THIS year's Remembrance Sunday feels different to some in the past.

That is because this year we must be asking ourselves: "When will it ever end?"

We will be remembering our own - those who did not grow old but died in battlefields around the world.

We will remember those who were not killed in war, who did live to grow old but who were damaged forever, either mentally of pysically, and lived with the scars for the rest of those lives.

We will be remembering those who are still fighting or peacekeeping and we will remember the children who are growing up without a parent and the widows who must go on alone.

But this year, too, we will remember the Ukrainians who have already given up their lives for their country and those brave souls who are standing up to Putin in a defiance which has made every one of them heroes in the eyes of the world.

There have been many wars since the end of the two World Wars and Britain has fought in at least some of those.

This year, although we are not losing our own, we are watching Europe where a despot, who must be likened to Hitler, is waging a war simply based on greed and some searing need to be seen to be all powerful.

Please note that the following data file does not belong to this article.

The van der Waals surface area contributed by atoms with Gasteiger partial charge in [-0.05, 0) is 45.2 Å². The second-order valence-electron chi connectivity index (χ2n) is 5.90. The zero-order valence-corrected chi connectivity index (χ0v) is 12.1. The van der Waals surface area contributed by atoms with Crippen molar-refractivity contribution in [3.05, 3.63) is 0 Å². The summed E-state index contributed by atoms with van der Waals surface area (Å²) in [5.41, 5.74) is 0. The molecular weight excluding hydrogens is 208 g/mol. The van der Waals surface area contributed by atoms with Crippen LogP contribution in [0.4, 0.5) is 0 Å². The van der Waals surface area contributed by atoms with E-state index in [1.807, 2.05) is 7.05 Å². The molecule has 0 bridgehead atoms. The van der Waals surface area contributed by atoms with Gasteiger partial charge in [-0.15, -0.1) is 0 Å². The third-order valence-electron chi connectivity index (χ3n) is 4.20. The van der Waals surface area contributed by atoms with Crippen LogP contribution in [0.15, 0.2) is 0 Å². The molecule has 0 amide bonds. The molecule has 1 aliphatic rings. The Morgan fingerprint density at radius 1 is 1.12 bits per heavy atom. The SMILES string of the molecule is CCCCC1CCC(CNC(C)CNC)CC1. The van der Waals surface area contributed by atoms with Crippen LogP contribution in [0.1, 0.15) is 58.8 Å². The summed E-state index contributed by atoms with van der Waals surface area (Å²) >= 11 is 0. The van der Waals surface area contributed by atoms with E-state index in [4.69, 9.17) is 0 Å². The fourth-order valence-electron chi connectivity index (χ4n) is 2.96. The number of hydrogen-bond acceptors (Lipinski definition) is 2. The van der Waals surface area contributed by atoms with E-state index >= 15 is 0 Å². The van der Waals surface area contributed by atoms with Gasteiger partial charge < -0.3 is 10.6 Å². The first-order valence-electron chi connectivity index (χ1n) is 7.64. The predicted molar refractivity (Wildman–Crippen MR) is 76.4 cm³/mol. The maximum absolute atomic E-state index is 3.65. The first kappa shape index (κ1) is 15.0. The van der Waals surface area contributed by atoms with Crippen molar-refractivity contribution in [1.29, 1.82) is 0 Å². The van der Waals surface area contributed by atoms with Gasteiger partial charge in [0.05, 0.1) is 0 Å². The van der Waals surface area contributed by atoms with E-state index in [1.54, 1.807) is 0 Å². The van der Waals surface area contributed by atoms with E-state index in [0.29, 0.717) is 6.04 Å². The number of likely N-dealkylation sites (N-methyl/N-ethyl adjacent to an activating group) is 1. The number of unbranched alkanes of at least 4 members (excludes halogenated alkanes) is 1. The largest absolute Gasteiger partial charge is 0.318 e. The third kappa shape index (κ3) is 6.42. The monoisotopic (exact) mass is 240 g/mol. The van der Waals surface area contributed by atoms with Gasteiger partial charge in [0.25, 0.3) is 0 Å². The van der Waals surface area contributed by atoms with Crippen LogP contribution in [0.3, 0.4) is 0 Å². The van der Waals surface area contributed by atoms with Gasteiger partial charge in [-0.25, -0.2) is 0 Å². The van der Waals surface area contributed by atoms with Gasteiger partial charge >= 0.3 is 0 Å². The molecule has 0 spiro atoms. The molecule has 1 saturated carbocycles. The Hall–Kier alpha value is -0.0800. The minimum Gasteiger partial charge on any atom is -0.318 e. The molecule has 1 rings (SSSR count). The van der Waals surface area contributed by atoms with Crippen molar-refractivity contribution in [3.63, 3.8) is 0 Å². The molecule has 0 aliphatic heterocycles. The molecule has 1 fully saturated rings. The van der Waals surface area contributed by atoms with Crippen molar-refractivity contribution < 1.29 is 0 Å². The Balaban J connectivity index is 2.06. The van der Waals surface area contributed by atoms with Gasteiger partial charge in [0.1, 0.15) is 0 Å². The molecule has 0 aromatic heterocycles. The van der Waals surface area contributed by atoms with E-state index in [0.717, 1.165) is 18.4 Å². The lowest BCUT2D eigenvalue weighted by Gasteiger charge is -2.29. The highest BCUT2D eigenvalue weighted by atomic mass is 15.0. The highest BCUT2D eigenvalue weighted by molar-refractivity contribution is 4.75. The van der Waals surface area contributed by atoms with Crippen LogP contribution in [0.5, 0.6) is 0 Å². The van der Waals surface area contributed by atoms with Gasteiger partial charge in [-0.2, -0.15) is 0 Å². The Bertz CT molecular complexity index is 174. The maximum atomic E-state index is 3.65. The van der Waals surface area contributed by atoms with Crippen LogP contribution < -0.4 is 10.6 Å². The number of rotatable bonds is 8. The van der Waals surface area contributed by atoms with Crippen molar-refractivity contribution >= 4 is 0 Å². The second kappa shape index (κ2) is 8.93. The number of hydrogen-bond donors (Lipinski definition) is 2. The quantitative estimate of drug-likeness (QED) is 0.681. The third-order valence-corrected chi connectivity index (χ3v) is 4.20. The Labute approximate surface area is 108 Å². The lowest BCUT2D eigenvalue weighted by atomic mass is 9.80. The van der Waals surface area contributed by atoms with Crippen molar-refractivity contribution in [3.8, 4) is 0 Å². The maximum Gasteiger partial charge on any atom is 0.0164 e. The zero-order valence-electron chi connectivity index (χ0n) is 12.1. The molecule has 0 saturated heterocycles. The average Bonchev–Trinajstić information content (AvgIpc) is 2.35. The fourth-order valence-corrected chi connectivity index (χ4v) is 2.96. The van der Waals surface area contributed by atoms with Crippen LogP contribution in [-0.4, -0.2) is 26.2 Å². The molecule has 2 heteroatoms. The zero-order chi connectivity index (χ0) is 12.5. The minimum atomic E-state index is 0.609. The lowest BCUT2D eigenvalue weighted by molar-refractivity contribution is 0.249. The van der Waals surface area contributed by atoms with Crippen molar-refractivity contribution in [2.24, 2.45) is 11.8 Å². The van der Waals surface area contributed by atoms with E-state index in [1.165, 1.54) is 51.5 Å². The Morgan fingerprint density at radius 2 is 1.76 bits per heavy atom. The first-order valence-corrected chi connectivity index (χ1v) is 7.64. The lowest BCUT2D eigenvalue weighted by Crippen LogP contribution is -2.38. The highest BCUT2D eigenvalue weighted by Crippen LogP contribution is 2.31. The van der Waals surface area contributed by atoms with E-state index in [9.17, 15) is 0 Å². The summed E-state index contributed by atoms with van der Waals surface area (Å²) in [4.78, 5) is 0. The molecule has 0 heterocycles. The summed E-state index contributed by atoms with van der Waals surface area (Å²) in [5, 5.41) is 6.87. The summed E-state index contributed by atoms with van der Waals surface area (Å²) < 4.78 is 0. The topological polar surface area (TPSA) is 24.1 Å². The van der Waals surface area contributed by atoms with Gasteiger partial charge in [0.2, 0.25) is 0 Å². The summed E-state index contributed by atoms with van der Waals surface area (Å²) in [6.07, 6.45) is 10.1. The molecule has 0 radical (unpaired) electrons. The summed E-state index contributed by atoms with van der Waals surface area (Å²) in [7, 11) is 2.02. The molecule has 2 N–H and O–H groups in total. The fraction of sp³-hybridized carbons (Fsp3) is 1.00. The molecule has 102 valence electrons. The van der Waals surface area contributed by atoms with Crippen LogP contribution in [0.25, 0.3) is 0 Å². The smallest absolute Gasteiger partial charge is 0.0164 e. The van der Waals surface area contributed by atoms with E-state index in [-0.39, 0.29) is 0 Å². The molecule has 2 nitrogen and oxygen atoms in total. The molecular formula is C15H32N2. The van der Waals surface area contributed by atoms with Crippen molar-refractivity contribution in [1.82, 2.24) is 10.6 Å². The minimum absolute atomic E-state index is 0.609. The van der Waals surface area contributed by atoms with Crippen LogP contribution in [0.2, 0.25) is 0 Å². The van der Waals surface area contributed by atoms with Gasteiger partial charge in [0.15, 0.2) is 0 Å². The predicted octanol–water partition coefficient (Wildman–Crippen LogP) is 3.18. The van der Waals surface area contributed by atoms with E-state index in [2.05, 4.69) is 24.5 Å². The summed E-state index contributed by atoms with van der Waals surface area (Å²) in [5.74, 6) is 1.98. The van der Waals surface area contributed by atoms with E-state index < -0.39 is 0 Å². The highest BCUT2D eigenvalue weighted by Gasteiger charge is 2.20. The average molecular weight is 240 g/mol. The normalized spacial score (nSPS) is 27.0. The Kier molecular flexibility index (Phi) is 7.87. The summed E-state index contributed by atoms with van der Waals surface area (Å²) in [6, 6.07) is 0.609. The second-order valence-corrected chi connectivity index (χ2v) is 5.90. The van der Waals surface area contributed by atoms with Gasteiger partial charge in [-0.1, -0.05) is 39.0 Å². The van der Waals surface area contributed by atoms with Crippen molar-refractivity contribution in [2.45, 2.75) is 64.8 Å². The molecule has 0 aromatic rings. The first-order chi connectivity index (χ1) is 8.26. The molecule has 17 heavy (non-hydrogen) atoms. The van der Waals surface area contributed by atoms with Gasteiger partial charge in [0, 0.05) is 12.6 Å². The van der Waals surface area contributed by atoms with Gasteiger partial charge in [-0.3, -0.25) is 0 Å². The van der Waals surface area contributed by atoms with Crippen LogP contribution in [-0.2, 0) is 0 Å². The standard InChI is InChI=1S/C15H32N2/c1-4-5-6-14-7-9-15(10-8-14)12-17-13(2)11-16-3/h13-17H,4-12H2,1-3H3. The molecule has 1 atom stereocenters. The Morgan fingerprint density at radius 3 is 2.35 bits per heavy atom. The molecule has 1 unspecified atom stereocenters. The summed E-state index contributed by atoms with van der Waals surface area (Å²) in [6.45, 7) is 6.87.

We do not remain unaffected by this war in Erope. There are food shortages and huge power hikes, at least some of which is caused by the war.

While we face the misery ahead - and there will be some - we should extend this Remembrance Sunday to include those who are suffering more. We have refugees who have fled with virtually nothing.

There are also the civilians and soldiers who have stayed and who face the  coming winter with no electricity, less food than we have and the constant fear that Putin's indiscriminate bombing of residential areas.

So this year, as we remember the heroes of the past, let us also remember and pray for the heroes of the present.

"At the going down of the sun and in the morning, we will remember them."